UFO coverage and journalism’s limits

Last year, reported sightings of unidentified flying objects increased in the US, Canada, and across the globe. In August, the Pentagon reported the formation of a task force intended to investigate UFO sightings. Recently, The New Yorker printed thirteen thousand words on the history of the US government’s approach to UFOs, in a piece titled “How the Pentagon started taking UFOs seriously.” The article explored the nature of consensus, taboo, and our collective willingness to suspend disbelief. After the publication of the New Yorker piece, The Ringer asked its author, Gideon Lewis-Kraus, whether he believed in the possibility of extraterrestrial life (he didn’t commit to a simple yes-or-no answer). Forbes wrote, “The Media is taking UFOs seriously. Should we?”

Much of the media coverage since the New Yorker feature has taken the subject more seriously. After former president Barack Obama appeared on The Late Late Show and noted that he was aware of cases in which airborne objects had not been explained or identified, news outlets amplified the exchange. A reporter asked President Joe Biden about Obama’s comments; Biden referred the reporter back to Obama. A forthcoming report from the Pentagon’s task force has prompted a flurry of coverage, from local news updates on UFO sightings to national deep dives into the possible implications of what the panel will reveal. 60 Minutes dedicated an episode to the presence of UFOs in restricted airspace. Last week, the New York Times offered a preview of the Pentagon’s report, based on interviews with anonymous sources, announcing that the “U.S. Finds No Evidence of Alien Technology in Flying Objects, but Can’t Rule It Out, Either.” Earlier this week, the Scientific American asked an astronomer, a nasa researcher, an astrophysicist, and other experts to weigh in on what is known about the report’s initial findings; CNN got Neil deGrasse Tyson’s take.

ICYMI: The lab-leak mess

Yesterday, NPR spoke to former senator Harry Reid, who has been making the media rounds, about the secret Pentagon UFO-investigation program for which he helped allocate funding in 2007. “We are in a moment right now where, all of a sudden, people are taking UFOs seriously,” NPR’s Noel King said to Reid. “I don’t exactly know what happened.”

Journalism tends to style itself as pragmatic, skeptical, rooted in reason. But when a premise that was once considered taboo becomes permissible, the relative subjectivity of our industry is revealed. The recent spate of UFO coverage points toward the difficulty of reporting on things that we, as a society, don’t yet know or understand—or, as Lewis-Kraus’s New Yorker piece examines, things we don’t interrogate because we think we already understand them.

Much of the recent coverage asks whether we should take UFOs seriously. That the answer is no longer considered a foregone conclusion could signal something about journalism’s relationship with uncertainty, or about the codependent and capricious nature of human understanding. “Report it out”—one of journalism’s core obligations—suggests that everything is, at its core, knowable. But knowledge is defined, in part, by its limits—something a year of rapidly evolving scientific guidelines has often reminded us. That doesn’t negate the possibility of good reporting; it just requires good reporters to take more into account. At times, the gap between our knowledge and the truth is wide; humility will keep us honest.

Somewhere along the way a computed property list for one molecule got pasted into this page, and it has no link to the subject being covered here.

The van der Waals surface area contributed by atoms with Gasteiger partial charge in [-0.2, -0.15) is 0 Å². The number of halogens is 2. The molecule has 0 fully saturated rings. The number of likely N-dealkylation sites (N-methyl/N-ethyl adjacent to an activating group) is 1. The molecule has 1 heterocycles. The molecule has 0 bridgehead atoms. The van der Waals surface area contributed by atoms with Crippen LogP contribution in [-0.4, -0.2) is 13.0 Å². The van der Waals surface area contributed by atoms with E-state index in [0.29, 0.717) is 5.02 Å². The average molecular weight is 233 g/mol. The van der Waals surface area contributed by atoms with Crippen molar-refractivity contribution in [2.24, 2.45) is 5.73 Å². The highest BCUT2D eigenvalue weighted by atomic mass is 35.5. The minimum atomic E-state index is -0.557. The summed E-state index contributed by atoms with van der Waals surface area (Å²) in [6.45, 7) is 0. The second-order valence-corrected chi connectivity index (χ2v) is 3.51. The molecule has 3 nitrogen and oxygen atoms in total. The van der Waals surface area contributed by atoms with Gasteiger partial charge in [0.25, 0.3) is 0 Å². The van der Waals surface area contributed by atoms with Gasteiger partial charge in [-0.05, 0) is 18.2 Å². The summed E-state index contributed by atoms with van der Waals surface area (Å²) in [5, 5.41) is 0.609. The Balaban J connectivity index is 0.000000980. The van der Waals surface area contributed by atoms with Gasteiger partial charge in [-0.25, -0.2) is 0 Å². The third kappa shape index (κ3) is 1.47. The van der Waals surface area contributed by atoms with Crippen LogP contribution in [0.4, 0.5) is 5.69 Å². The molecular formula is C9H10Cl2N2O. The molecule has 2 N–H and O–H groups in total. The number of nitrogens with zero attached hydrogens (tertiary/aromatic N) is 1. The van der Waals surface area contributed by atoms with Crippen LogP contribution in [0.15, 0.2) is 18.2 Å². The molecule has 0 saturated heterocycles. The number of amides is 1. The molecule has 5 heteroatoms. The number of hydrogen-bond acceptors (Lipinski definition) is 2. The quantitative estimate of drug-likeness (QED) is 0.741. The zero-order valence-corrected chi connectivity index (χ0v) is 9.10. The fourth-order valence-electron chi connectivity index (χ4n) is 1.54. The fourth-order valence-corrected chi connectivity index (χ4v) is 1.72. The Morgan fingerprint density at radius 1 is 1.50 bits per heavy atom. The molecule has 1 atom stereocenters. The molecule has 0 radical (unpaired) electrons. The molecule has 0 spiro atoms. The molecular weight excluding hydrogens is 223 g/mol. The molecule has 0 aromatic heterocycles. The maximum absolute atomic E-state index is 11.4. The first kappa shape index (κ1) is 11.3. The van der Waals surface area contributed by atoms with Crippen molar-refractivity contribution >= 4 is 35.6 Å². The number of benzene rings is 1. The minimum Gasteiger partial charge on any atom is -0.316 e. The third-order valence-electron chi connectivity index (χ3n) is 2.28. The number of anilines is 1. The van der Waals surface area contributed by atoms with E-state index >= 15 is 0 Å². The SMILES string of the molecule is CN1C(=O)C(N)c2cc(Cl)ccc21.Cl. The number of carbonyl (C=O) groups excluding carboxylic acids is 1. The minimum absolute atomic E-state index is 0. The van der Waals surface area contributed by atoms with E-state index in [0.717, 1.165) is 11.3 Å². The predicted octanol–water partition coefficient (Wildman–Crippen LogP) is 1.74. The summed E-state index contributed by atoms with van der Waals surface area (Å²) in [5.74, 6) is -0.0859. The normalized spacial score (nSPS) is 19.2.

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Below, more on marginal ideas going mainstream:

  • “Stranger than fiction”: For Vanity Fair, Joe Pompeo wrote about the prevalence of mainstream stories that have migrated from the fringes—including the recent UFO reporting, the “lab leak” theory, and increased attention to the possibility that various spies and diplomats have come down with a targeted neurological condition known as the Havana syndrome. He hypothesizes, among other things, that the news cycle is reeling from the loss of Donald Trump’s antics. “Compared to the headline-making train wreck that preceded him, coverage of Biden’s presidency may feel boring by comparison,” Pompeo wrote. “You know what’s not boring? UFOs. The Wuhan lab. Foreign agents allegedly targeting U.S. officials with microwave-pulse weapons.”
  • The lab leak, continued: The resurgence of attention to theories suggesting that the novel coronavirus originated in a lab has led to more journalistic investigation, but “the facts are still thin,” the Washington Post reported. For The Atlantic, Daniel Engber lined up some of the possible pitfalls in reporting out the story: placing too much significance on a lack of evidence, projecting assumed motivations, doubting sources who have demonstrated credibility. The “sudden rush of coverage,” Engber wrote, is “ensnaring readers in semantic quibbles, side points, and distractions.”
  • A hero, villainized: Washington Post media columnist Margaret Sullivan wrote about a smear campaign against Dr. Anthony Fauci, suggesting that the right-wing media machine, having failed to make President Biden or Vice President Harris strong targets for ire, has made Fauci out to be a substitute villain. “In a right-wing culture so often opposed to verifiable reality,” Sullivan wrote, “who better to target than a person who stands for science and facts?”

Other notable stories:

ICYMI: Reading Up on the Race

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Lauren Harris is a freelance journalist. She writes CJR's weekly newsletter for the Journalism Crisis Project. Follow her on Twitter @LHarrisWrites